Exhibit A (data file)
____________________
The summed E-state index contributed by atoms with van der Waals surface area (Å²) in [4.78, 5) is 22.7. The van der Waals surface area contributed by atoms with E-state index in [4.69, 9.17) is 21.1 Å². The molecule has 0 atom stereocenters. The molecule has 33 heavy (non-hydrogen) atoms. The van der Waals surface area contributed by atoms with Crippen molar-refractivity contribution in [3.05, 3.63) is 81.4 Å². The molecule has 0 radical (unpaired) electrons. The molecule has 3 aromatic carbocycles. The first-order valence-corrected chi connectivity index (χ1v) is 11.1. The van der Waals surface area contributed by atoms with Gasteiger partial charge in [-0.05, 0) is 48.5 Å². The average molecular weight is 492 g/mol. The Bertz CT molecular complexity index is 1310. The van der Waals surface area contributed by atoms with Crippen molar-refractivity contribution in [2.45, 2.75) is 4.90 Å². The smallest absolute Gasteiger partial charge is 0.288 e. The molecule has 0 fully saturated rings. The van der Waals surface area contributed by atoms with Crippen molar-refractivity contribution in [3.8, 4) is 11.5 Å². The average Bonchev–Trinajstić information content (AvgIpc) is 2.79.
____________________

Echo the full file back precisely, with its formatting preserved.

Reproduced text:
The summed E-state index contributed by atoms with van der Waals surface area (Å²) in [4.78, 5) is 22.7. The van der Waals surface area contributed by atoms with E-state index in [4.69, 9.17) is 21.1 Å². The molecule has 0 atom stereocenters. The molecule has 33 heavy (non-hydrogen) atoms. The van der Waals surface area contributed by atoms with Crippen molar-refractivity contribution in [3.05, 3.63) is 81.4 Å². The molecule has 0 radical (unpaired) electrons. The molecule has 3 aromatic carbocycles. The first-order valence-corrected chi connectivity index (χ1v) is 11.1. The van der Waals surface area contributed by atoms with Gasteiger partial charge in [-0.05, 0) is 48.5 Å². The average molecular weight is 492 g/mol. The Bertz CT molecular complexity index is 1310. The van der Waals surface area contributed by atoms with Crippen molar-refractivity contribution in [2.45, 2.75) is 4.90 Å². The smallest absolute Gasteiger partial charge is 0.288 e. The molecule has 0 fully saturated rings. The van der Waals surface area contributed by atoms with Crippen molar-refractivity contribution in [3.8, 4) is 11.5 Å². The average Bonchev–Trinajstić information content (AvgIpc) is 2.79.